, Volume 23, Issue 8, pp 693-701
Date: 29 Aug 2012

Patients’ Attitudes towards Generic Substitution of Oral Atypical Antipsychotics

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Abstract

Background: Generic atypical antipsychotics in tablet form differ in name, appearance and packaging from the innovator brand antipsychotics. These differences might cause anxiety, confusion and misperceptions in some ambulant patients with psychoses/schizophrenia, especially if the brand atypical antipsychotic is substituted in the pharmacy without the acknowledgement of the patient and treating psychiatrist. Furthermore, generic substitution of branded oral atypical antipsychotics in the pharmacy might cause nonadherence and potentially lead to suboptimal treatment outcomes if patients perceive the medicines to be clinically different.

Objective: To determine the attitudes of patients with psychoses/schizophrenia towards generic substitution of oral atypical antipsychotics in a pharmacy setting.

Methods: A total of 106 ambulant patients with psychoses/schizophrenia currently taking an oral atypical antipsychotic (risperidone [Risperdal®], olanzapine [Zyprexa®], quetiapine [Seroquel®] or aripiprazole [Abilify®]) were confronted with generic substitution in a hypothetical pharmacy setting. Two conditions were used: one granting patients a short explanation about the substitution, and one without explanation. Patients’ attitudes towards the generic substitution were assessed using a combined quantitative and qualitative design.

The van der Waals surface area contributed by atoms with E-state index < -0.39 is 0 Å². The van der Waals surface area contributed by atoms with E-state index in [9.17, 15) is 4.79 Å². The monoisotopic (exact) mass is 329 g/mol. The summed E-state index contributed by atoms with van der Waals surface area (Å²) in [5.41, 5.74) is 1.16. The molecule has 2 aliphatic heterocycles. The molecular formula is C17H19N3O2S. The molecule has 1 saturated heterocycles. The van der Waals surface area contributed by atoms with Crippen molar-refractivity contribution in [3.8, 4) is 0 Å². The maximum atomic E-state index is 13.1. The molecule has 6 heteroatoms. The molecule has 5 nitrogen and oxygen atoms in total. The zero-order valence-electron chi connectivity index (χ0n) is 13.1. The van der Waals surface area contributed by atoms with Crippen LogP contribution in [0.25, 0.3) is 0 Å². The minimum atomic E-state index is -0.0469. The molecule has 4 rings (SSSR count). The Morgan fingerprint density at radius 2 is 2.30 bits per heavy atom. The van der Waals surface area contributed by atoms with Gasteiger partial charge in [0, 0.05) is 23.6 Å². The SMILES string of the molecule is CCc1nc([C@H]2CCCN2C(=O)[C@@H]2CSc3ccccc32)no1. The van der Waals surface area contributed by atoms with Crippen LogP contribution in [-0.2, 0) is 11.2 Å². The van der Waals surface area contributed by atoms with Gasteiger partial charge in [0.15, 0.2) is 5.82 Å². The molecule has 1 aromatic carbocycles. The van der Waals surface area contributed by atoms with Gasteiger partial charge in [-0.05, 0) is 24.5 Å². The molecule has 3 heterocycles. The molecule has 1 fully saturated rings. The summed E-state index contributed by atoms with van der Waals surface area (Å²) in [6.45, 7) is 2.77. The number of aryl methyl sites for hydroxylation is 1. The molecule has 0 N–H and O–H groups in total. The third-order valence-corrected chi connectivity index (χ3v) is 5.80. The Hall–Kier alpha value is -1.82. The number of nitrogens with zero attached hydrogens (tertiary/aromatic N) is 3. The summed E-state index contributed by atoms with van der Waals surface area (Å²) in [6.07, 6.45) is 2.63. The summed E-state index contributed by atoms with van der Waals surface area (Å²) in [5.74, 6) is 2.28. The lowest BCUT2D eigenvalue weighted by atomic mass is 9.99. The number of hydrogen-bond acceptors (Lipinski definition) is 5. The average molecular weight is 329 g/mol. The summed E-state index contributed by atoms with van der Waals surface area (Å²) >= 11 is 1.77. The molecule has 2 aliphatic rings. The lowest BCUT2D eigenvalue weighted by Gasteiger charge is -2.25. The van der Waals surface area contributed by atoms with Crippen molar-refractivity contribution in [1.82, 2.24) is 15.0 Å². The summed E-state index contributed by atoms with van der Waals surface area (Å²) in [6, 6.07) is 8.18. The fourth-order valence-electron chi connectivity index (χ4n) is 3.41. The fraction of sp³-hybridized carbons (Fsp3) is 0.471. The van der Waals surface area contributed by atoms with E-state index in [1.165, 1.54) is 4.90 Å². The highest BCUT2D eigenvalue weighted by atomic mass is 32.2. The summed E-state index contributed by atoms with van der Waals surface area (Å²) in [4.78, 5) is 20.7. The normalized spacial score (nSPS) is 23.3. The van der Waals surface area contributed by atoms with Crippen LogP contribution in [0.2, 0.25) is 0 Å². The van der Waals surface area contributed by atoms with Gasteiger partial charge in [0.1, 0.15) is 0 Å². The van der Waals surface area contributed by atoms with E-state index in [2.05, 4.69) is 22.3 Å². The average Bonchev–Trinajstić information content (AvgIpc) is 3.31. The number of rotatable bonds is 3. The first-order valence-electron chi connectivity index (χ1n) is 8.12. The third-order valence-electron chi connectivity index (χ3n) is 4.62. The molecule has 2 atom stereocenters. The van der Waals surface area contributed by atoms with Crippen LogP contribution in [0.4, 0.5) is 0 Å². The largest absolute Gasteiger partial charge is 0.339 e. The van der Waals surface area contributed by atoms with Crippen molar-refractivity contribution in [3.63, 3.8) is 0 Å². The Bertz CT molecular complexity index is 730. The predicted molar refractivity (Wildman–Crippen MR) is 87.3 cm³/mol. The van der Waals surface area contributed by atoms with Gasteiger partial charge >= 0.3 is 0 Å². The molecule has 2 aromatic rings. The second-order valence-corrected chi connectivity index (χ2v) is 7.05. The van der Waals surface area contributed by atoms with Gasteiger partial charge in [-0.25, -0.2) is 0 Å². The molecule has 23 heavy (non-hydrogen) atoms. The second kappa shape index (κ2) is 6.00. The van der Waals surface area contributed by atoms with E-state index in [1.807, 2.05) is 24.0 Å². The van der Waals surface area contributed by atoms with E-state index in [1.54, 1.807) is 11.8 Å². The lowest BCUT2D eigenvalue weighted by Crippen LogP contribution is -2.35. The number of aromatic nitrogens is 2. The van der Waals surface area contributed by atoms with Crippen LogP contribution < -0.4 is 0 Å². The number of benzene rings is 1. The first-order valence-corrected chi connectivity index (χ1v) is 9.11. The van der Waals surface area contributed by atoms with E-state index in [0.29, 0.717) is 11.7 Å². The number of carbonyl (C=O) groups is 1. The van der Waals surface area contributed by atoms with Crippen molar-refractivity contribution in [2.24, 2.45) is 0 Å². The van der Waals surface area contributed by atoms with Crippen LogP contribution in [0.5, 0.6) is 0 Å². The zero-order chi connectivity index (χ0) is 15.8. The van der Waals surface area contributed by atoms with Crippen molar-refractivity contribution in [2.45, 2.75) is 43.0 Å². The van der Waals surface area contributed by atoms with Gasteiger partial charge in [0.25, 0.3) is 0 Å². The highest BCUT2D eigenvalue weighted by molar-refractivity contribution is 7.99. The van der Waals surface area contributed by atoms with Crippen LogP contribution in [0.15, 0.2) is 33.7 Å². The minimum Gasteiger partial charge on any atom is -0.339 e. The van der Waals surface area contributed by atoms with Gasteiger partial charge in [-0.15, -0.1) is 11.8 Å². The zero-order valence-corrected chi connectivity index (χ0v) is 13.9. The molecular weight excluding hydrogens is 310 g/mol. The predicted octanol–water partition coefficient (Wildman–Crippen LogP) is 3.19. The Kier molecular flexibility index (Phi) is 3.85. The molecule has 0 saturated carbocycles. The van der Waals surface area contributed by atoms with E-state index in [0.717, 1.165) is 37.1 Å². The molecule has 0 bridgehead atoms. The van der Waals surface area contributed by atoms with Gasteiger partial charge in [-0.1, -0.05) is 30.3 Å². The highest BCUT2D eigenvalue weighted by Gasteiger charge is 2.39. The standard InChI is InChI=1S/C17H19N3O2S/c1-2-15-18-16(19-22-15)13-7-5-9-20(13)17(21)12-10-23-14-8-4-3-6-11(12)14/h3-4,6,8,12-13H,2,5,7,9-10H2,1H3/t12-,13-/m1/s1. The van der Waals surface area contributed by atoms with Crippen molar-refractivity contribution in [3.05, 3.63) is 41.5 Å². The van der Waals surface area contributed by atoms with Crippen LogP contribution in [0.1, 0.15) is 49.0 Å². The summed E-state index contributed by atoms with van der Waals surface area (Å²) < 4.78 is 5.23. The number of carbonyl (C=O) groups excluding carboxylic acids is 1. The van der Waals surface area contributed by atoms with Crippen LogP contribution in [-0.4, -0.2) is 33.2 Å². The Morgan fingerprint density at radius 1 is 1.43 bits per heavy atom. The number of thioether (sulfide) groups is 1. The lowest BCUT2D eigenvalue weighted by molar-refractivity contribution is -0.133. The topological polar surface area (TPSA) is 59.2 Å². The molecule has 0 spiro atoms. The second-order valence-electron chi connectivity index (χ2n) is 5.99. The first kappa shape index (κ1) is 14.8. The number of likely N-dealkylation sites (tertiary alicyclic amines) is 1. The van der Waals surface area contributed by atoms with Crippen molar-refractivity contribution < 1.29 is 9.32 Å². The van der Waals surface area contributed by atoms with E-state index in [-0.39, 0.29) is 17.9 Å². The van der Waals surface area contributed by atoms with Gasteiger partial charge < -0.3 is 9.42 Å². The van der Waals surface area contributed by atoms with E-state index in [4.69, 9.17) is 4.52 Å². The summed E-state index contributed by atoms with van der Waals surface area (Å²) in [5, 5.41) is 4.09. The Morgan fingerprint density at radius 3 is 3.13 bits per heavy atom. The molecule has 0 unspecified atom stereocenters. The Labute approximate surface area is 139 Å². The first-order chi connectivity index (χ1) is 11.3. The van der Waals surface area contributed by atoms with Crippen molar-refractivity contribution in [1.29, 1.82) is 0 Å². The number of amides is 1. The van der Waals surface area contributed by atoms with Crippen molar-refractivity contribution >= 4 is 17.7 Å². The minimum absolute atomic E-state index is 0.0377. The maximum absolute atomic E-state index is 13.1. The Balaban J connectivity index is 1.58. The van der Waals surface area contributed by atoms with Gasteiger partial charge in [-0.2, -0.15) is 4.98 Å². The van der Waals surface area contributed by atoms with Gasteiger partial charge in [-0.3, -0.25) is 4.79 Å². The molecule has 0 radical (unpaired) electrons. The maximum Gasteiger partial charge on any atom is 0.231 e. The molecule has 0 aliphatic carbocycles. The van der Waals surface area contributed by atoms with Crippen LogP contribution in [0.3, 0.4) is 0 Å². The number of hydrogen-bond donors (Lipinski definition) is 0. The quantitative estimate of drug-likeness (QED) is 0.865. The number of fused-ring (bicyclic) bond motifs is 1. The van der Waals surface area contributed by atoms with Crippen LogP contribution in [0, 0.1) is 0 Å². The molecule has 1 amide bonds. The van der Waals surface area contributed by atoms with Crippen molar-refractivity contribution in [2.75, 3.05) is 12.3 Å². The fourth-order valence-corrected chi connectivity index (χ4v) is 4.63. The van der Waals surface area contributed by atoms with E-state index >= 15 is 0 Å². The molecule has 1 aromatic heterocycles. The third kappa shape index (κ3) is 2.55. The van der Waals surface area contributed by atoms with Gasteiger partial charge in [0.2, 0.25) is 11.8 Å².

Results: Of the respondents, 73% stated that they would be unlikely to take a generic antipsychotic if their pharmacist were to substitute it. Providing patients with a short explanation had a significantly positive effect on their intention to take a generic version; however, overall, the patients’ intention to take the generic antipsychotic lay well below a neutral midpoint.

Conclusion: Patients with psychoses/schizophrenia using atypical antipsychotics in tablet form perceive generic versions of their antipsychotics as being significantly different. This perceived difference lowers their intention of continuing to take the medication, thus possibly jeopardizing treatment outcome. Caution with the generic substitution of atypical antipsychotics in the pharmacy is therefore recommended. Generic substitution should take place only with the knowledge and agreement of the psychiatrist and the patient.